This article contains news and information released March, 19, 2020 about food assistance available in Prince George’s County and news about the regional food supply chain. Officials urge Maryland food producers to stay in business
The Maryland Department of Agriculture said it is essential for the state’s food supply chain to remain up and running. This is not normal. In a statement issued March 19, the Maryland Department of Agriculture said “reliable access to food is a human right and it is a critical that our food supply chain maintain – and even be prepared to expand – operations throughout this state of emergency.” The statement, which you can read in full here, lists several industries from agricultural suppliers to grocers to crabbers to veterinary services, as “essential” businesses exempt from executive orders banning business operations at bars and restaurants and other non-essential retailers.
The process to complete an overhaul of Prince George’s County’s zoning regulations has been delayed by the coronavirus pandemic, officials announced March 17, 2020. The zoning overhaul, which would govern how Prince George’s County’s built environment develops for several decades to come, will be one of the most far-reaching pieces of legislation to be considered by the County Council in decades. The delay of the years-long planning effort is just one example of how the pandemic is disrupting life in Prince George’s County Government. Additionally, mandates to avoid crowds and offices have cratered traffic in the region. Developers are often required to submit traffic studies when their projects are reviewed by county planning officials.
As the coronavirus spreads through the region, 16 Prince George’s County Fire & EMS Department members are under self quarantine “out of an abundance of caution” after encountering individuals with the disease, according to county Fire Chief Tiffany Green announced March 18, 2020. “That number will continue to fluctuate in the coming days,” wrote Green. Fire officials said on Twitter the possible exposures occurred in both work and non-work-related situations. “None of our members have tested positive for COVID-19,” fire officials said on Twitter. “We are in close consultation with the Prince George’s County Department of Health on every call where we come in contact with a patient who is exhibiting signs or symptoms similar to that of COVID-19,” reads Greens announcement, posted on Prince George’s County Nextdoor sites.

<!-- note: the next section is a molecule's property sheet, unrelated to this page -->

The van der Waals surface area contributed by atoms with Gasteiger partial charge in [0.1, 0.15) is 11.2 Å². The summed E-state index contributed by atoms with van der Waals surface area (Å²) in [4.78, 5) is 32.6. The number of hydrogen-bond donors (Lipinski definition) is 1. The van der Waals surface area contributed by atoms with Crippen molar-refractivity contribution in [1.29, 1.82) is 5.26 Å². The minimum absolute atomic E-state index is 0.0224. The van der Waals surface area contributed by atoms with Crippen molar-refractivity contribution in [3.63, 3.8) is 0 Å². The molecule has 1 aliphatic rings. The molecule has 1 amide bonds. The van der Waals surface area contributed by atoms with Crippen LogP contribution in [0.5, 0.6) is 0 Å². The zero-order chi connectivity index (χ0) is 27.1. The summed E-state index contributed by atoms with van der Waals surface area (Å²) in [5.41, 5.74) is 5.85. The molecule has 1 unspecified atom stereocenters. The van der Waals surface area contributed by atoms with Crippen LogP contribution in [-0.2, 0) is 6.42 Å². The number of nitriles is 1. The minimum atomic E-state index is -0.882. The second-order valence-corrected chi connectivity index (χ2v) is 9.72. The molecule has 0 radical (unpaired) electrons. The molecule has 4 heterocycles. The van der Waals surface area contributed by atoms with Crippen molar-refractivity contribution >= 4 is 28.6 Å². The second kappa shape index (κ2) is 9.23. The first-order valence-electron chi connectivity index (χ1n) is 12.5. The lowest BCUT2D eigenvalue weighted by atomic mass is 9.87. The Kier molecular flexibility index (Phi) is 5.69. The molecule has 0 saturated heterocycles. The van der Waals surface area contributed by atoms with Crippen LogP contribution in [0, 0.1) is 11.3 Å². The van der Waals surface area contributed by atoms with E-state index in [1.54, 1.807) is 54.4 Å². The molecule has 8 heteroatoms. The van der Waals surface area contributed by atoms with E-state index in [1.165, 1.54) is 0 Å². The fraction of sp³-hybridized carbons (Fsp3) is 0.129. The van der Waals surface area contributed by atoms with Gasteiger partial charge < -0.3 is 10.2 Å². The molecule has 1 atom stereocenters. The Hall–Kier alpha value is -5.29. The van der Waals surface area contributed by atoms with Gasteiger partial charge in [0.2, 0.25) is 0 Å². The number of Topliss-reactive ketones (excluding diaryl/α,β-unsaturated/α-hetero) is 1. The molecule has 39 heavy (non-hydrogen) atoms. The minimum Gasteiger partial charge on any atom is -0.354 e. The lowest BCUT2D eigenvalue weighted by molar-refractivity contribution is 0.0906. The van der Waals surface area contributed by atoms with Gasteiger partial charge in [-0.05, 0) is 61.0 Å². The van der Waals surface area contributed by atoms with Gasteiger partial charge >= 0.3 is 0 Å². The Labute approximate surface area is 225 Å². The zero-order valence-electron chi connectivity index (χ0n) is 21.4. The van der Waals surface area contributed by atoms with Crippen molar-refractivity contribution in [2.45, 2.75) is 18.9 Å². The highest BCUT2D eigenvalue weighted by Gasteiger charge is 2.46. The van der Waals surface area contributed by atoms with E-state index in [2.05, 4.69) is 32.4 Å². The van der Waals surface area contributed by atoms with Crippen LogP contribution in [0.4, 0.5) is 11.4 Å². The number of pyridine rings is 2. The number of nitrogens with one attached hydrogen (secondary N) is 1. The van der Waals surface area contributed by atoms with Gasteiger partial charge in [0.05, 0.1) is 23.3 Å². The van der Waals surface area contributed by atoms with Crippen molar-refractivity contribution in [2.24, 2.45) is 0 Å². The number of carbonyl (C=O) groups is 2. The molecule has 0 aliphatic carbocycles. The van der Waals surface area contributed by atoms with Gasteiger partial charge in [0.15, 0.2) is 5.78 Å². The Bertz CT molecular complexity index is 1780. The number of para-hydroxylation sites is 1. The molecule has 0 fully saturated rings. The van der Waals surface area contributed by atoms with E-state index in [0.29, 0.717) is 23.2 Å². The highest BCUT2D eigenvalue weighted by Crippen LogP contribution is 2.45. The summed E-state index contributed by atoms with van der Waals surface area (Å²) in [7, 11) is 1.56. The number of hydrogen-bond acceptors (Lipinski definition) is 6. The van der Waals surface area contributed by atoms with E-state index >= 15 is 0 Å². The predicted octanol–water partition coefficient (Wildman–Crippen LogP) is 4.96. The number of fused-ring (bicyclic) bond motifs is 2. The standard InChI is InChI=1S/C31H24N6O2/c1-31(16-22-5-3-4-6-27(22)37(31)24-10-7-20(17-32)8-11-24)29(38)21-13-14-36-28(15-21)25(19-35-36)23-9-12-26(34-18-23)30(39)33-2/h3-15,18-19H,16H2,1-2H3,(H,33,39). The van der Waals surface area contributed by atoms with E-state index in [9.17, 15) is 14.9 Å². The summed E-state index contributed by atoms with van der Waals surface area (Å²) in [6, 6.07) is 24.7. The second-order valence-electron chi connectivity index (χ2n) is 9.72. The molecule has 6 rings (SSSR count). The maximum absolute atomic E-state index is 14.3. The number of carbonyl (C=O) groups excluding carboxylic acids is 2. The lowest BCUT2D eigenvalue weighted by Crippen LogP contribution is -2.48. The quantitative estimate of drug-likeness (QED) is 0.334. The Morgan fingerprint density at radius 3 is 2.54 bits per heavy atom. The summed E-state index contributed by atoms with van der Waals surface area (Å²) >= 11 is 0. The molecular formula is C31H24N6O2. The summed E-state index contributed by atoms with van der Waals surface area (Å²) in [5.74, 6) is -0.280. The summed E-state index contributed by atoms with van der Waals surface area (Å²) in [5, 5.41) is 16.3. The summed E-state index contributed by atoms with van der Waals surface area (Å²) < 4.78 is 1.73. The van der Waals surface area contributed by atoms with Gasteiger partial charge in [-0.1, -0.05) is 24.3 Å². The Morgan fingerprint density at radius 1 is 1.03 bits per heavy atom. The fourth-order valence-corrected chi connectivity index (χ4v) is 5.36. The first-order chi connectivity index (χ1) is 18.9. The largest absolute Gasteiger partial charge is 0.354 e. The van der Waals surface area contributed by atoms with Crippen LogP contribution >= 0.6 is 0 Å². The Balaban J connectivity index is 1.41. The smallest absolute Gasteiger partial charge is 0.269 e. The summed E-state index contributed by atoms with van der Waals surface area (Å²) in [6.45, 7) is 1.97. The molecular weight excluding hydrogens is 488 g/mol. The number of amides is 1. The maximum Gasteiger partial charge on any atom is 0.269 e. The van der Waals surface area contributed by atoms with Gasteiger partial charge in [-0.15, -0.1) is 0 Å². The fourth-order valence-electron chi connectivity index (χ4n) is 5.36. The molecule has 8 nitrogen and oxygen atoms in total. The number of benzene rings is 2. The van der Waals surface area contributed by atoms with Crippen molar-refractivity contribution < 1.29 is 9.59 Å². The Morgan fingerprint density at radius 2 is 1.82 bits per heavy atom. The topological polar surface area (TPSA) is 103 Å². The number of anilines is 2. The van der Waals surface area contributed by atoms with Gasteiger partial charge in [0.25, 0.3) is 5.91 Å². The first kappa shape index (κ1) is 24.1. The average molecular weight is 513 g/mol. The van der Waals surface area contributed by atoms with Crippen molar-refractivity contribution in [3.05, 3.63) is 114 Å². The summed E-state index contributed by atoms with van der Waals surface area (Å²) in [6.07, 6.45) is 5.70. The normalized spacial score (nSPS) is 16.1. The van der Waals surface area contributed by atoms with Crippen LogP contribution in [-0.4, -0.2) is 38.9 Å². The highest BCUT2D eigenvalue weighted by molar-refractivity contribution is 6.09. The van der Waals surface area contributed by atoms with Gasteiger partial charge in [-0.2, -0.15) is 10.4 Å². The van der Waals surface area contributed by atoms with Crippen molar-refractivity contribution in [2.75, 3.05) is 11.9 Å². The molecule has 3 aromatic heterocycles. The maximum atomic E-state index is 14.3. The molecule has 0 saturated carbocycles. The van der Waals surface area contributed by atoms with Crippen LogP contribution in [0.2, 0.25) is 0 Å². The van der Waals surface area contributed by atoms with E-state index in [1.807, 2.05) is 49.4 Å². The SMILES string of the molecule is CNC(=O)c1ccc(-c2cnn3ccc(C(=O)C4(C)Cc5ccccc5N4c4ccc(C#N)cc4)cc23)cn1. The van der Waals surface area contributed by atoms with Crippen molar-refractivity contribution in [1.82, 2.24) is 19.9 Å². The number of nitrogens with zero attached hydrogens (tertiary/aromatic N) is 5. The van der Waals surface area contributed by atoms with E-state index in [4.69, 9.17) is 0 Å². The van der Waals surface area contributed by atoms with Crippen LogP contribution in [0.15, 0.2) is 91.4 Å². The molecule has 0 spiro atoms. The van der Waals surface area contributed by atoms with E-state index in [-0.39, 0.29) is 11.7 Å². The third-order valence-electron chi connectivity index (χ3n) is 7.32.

The top news today: expanded school meals distribution sites, and Whole Foods launches elder hours. But first: Route 1 Reporter is launching a hopefully recurring series of articles to compile new information about food assistance available for Prince Georgians during the coronavirus pandemic disruptions. The hope is that this will be a daily-as-needed series, but the situation is rapidly changing and I’m experiment to see what works and what doesn’t, so who knows? On to the news:
Prince George’s County expands grab-and-go school meals distribution sites
NEW! We've expanded student meal sites.
Beginning March 19, new sites are Calverton, Clinton Grove, Gladys Noon Spellman, Laurel, Lewisdale, Springhill Lake, Thomas S. Stone and Waldon Woods elementary schools, and Benjamin Stoddert, Kettering and Oxon Hill middle schools. RT pic.twitter.com/XFXZKvAWSz
A Prince George’s County resident in his 60s has become the first Maryland resident to die from the novel coronavirus pandemic, according to Gov. Larry Hogan. The man suffered from an underlying medical condition so far un-detailed by state or county health officials. “It is with profound sadness that I announce the first death in Maryland as a result of the coronavirus pandemic,” said Hogan in a brief statement issued March 17, 2020. “We must use every possible resource at every level of government to save lives and keep people safe.”
Hogan will hold a press conference at 10 a.m., March 19, 2020 to discuss the death, and provide more updates on the state’s pandemic response. According to the latest numbers provided by the Maryland Department of Health as of Wednesday, March 18, 2020, there were 85 confirmed cases of the novel coronavirus documented across the state.
Nineteen cases of novel coronavirus have so-far been confirmed in Prince George’s County as of March 17, 2020, said Prince George’s County officials in a Tuesday evening conference call. Most of the infected are under quarantine in their homes. One is hospitalized, but is stable. As the outbreak spreads in Prince George’s health officials said during the conference call that residents need to practice “social distancing” to the greatest extent possible for the time being. “We have to hunker down,” said Dr. Ernest Carter, chief health officer for Prince George’s County.